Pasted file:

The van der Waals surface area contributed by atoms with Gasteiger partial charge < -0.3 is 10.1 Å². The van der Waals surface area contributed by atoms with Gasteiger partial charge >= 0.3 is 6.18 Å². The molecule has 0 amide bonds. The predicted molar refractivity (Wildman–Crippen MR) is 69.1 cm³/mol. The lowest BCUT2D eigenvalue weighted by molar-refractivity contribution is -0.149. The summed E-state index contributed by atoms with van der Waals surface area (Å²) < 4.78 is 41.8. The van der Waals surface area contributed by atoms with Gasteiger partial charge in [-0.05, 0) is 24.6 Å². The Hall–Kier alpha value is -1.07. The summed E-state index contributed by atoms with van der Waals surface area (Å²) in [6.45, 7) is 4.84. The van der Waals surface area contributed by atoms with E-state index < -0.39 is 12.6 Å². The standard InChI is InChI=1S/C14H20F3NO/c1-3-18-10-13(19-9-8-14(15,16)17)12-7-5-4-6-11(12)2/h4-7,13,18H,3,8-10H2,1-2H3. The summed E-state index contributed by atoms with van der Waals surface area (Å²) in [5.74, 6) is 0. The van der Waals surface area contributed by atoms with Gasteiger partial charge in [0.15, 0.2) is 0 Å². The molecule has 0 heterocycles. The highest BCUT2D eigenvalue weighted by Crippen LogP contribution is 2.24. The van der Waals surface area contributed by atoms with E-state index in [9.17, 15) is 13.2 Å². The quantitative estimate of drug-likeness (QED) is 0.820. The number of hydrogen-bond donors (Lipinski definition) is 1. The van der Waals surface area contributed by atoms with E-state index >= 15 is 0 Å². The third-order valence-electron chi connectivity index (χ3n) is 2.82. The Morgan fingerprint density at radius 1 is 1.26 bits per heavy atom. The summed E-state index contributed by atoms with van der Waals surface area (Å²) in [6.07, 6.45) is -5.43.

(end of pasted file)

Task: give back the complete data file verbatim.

The van der Waals surface area contributed by atoms with Gasteiger partial charge < -0.3 is 10.1 Å². The van der Waals surface area contributed by atoms with Gasteiger partial charge >= 0.3 is 6.18 Å². The molecule has 0 amide bonds. The predicted molar refractivity (Wildman–Crippen MR) is 69.1 cm³/mol. The lowest BCUT2D eigenvalue weighted by molar-refractivity contribution is -0.149. The summed E-state index contributed by atoms with van der Waals surface area (Å²) < 4.78 is 41.8. The van der Waals surface area contributed by atoms with Gasteiger partial charge in [-0.05, 0) is 24.6 Å². The Hall–Kier alpha value is -1.07. The summed E-state index contributed by atoms with van der Waals surface area (Å²) in [6.45, 7) is 4.84. The van der Waals surface area contributed by atoms with E-state index < -0.39 is 12.6 Å². The standard InChI is InChI=1S/C14H20F3NO/c1-3-18-10-13(19-9-8-14(15,16)17)12-7-5-4-6-11(12)2/h4-7,13,18H,3,8-10H2,1-2H3. The summed E-state index contributed by atoms with van der Waals surface area (Å²) in [5.74, 6) is 0. The van der Waals surface area contributed by atoms with Gasteiger partial charge in [0.15, 0.2) is 0 Å². The molecule has 0 heterocycles. The highest BCUT2D eigenvalue weighted by Crippen LogP contribution is 2.24. The van der Waals surface area contributed by atoms with E-state index in [9.17, 15) is 13.2 Å². The quantitative estimate of drug-likeness (QED) is 0.820. The number of hydrogen-bond donors (Lipinski definition) is 1. The van der Waals surface area contributed by atoms with E-state index >= 15 is 0 Å². The third-order valence-electron chi connectivity index (χ3n) is 2.82. The Morgan fingerprint density at radius 1 is 1.26 bits per heavy atom. The summed E-state index contributed by atoms with van der Waals surface area (Å²) in [6.07, 6.45) is -5.43.